Have you ever felt a cramp or pain after just a few minutes of starting to exercise? Then you probably experienced claudication. Intermittent claudication is the name for muscle fatigue, pain, or cramp that occurs when you are active and cease after a couple of minutes while you are resting.8 Claudication can happen in any part of the body but is more common in the legs.3 Intermittent claudication usually occurs due to circulatory disorders but can also happen due to health conditions related to the spine.4
Types of claudication
There are two types of intermittent claudication: neurogenic and vascular.
- Neurogenic claudication is a symptom of problems with the spine and nervous system, especially of symptomatic lumbar spinal stenosis (LSS). It is argued by specialists in the spine, that LSS is the compression of nerve roots because of the narrowing of spine canals (the space that protects the spinal cords and nerve roots).7 This can also put pressure on the blood vessels around the spine interrupting the blood flow4
- Vascular claudication is a symptom of blood flow problems, especially of the disease called peripheral arterial disease or peripheral artery disease (PAD). PAD refers to the blockage or narrowing of the blood vessels (arteries) that go from the heart to the legs.3 Peripheral arterial disease is commonly caused by atherosclerosis, which is the buildup of fatty material (atheroma) in the arteries.3 The severity of leg pain and discomfort experienced depends on how hardened are the arteries. Vascular claudication is associated with a high mortality rate of cardiovascular diseases5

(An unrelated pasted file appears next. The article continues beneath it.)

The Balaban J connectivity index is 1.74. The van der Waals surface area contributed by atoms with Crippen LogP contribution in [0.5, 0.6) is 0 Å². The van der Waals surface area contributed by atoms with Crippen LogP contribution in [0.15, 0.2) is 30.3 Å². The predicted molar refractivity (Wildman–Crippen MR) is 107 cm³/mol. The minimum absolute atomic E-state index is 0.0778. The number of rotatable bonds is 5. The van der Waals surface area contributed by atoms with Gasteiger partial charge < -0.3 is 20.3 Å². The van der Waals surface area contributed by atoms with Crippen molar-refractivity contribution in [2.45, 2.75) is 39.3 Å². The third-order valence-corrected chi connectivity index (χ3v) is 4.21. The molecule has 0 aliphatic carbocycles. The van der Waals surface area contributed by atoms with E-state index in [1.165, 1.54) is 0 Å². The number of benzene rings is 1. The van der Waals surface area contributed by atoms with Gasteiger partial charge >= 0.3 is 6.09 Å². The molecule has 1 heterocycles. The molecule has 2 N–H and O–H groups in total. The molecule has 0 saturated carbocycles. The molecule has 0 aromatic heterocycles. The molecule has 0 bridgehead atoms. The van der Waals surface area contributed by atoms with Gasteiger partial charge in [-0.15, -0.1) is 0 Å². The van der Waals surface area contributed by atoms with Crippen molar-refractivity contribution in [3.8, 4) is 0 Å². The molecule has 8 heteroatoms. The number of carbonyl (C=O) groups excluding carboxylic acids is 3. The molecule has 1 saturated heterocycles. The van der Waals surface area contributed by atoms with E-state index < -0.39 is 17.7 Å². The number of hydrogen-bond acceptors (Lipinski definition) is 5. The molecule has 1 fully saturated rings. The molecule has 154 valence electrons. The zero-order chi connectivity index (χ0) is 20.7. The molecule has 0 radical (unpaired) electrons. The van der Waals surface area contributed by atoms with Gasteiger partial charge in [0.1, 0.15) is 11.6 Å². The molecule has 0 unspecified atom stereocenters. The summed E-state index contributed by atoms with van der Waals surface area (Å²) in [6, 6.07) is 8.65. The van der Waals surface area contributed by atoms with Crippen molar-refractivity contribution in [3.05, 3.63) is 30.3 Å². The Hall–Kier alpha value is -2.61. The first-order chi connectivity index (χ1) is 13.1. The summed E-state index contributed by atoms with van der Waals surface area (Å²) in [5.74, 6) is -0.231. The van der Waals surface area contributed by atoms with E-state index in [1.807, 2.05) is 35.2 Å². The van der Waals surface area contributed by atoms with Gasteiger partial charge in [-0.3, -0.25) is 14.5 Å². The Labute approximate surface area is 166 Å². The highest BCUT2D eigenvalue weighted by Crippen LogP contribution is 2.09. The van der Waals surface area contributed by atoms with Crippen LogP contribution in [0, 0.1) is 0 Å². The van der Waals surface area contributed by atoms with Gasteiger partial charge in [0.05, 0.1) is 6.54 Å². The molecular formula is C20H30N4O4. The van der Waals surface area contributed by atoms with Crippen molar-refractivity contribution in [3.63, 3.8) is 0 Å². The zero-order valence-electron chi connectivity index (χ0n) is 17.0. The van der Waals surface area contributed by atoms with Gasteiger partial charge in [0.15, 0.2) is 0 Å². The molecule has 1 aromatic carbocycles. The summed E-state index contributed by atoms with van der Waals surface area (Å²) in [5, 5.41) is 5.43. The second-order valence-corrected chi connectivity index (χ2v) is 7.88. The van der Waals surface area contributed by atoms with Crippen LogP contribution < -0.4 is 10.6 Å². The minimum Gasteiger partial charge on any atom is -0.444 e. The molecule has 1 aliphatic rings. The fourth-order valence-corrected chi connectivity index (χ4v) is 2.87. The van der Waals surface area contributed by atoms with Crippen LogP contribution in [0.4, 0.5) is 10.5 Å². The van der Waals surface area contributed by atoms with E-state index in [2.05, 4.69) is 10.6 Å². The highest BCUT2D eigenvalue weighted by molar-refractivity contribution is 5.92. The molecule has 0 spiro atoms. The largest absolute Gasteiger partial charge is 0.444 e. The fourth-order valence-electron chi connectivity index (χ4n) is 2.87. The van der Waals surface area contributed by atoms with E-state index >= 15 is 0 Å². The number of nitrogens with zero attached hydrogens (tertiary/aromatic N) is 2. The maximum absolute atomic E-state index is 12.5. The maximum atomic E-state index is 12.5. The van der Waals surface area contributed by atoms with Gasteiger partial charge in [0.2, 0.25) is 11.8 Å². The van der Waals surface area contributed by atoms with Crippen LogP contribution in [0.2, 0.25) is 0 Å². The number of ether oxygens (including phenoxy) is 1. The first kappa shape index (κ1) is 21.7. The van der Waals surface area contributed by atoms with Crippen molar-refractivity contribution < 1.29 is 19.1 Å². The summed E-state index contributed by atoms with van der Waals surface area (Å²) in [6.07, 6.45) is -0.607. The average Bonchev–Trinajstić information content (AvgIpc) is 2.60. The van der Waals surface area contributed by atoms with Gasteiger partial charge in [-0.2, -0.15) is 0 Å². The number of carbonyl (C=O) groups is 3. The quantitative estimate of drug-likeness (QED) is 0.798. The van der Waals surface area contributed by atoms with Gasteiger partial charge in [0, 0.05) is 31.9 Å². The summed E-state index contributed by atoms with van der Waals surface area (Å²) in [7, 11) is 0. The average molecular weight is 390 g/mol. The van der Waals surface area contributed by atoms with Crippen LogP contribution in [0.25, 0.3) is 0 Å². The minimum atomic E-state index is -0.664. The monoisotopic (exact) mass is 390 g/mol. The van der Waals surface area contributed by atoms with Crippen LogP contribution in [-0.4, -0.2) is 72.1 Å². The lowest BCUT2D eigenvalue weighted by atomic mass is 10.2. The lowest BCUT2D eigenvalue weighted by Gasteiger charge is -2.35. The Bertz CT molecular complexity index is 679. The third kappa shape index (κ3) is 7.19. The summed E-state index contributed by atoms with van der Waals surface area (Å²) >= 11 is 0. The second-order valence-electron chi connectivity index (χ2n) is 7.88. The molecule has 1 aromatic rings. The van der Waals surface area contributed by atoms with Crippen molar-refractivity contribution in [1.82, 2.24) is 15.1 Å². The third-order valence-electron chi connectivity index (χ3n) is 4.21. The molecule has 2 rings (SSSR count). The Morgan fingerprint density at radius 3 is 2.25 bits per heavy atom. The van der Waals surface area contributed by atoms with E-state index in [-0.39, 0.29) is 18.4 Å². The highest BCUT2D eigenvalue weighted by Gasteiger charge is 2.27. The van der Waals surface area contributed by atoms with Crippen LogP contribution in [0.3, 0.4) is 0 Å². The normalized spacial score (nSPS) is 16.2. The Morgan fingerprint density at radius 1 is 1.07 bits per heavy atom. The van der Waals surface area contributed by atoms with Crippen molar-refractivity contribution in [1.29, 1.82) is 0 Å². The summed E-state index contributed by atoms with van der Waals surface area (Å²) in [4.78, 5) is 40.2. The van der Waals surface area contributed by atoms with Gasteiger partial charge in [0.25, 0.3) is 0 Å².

Causes of claudication
The main causes of intermittent claudication are the compression of nerve roots, damaged nerves, or the blockage of blood vessels due to atheromas.4,9 As explained before atheromas appear along the inside lining of the arteries. Depending on how severe they are they can cause a blood clot which blocks blood flow in the body.3 Atheromas can be critical for one's health because they can lead to an aneurysm, heart attack, or stroke.3 Another relevant cause of claudication among the British population is smoking. Smoking increases the chances to develop circulatory diseases.9
Signs and symptoms of claudication
The symptoms of claudication are because of insufficient blood flow and oxygen. The most prevalent symptom is pain in the calf, thigh, and buttocks after some time of doing physical activity.8 You may also experience aches, cramps, heaviness, or tiredness.9 However, there are other symptoms and signs that might be because of claudication such as:
- Hair loss in the lower leg
- Shiny skin
- Brittle toenails
- Presenting an undetectable or very weak pulse in the lower leg
Management and treatment for claudication
The treatments for intermittent claudication vary depending on the severity of the symptoms. The treatment for neurogenic claudication consists of physical therapy, painkillers, and steroid shots to reduce inflammation.4 If the symptoms are more severe, your physician can recommend surgical procedures that will be based on your specific root of the problem.4
Treatment for patients with vascular claudication due to peripheral artery disease is directed at reducing the risk of cardiovascular events by:6
- Quitting tobacco
- Incrementing physical activity
- Medication for high blood pressure
- Cholesterol-lowering drugs
- Antiplatelet drugs
- Medicine for diabetes
For patients whose symptoms have worsened, surgical interventions such as angioplasty or bypass surgery may be recommended. An angioplasty is a procedure that expands a narrowed artery, so the blood flow can be improved.9 A bypass surgery works to bypass a blockage in the artery, and is usually done in the leg.9 If the symptoms are very severe, a patient may be offered a carotid stenting or carotid endarterectomy.